Jean-François’ favourite object is an 18th century “chain-and-fusee” movement from his private collection, found online. “This reminds me that our wonderful activity is based primarily on the expertise of our predecessors and I want to honour them.”
Dufour can well be considered the “grandfather” of independent watchmaking; it was his dissatisfaction with the watch industry’s status quo that prompted him to set out on his own, construct watches as he saw fit, and sell them directly to his clients.
Dufour, a humble man loathe to toot his own horn, has produced very few watches for established companies – the Audemars Piguet grand complication probably the only exception – and has not won many awards. In fact, he has only produced three watches under the “label” of his own name: Grande et Petite Sonnerie Répétition Minutes, Duality and Simplicity. It is more his unassailable quest for perfection, his inherent ability to inspire new generations (including Kenji Shiohara, founder of the Micro Artist division of Seiko) and his simple belief that one must educate the next generations that distinguish Dufour. For the last decades, he has unofficially shared the title of “greatest living watchmaker” with George Daniels, a man who only produced 37 watches during his lifetime – for all the same reasons. Since Daniels’ passing a few months ago, Dufour now wears the crown alone.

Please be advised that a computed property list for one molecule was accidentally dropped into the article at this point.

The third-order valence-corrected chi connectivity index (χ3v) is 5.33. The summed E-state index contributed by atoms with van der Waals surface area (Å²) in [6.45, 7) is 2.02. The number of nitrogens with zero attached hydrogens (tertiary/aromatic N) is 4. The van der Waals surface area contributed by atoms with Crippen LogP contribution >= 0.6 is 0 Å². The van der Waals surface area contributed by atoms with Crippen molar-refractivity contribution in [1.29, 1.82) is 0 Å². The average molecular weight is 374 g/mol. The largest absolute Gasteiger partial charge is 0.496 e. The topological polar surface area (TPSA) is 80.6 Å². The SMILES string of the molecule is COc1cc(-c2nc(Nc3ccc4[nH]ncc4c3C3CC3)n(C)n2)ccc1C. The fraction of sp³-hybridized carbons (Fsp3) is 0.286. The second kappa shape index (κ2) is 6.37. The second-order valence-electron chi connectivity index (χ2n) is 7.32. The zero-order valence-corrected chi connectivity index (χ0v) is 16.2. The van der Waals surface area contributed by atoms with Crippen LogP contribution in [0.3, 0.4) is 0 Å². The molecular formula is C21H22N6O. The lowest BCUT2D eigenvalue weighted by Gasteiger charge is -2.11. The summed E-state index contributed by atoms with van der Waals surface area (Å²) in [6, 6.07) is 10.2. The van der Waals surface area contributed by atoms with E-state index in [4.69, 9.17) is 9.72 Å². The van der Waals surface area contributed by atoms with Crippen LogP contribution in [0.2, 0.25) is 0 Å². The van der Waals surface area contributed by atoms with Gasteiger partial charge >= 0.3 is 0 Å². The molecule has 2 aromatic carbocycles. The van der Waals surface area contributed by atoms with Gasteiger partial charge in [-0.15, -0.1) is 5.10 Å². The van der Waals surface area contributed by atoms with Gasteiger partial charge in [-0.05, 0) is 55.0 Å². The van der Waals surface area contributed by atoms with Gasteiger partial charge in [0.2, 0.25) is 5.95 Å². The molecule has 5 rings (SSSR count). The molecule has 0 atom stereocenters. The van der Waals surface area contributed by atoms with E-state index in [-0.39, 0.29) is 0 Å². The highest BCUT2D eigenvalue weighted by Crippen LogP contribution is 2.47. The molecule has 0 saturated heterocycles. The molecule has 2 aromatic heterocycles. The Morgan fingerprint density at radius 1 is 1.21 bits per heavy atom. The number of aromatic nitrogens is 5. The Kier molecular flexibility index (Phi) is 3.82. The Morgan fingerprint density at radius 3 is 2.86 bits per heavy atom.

Philippe’s favourite object is a camera made by LeCoultre in the early 1930s. “It is just beautifully decorated, with côtes de Genève and engravings. I would love to use it, but unfortunately this film format disappeared after the war,” he says about the beautiful camera found at a flea market in Geneva.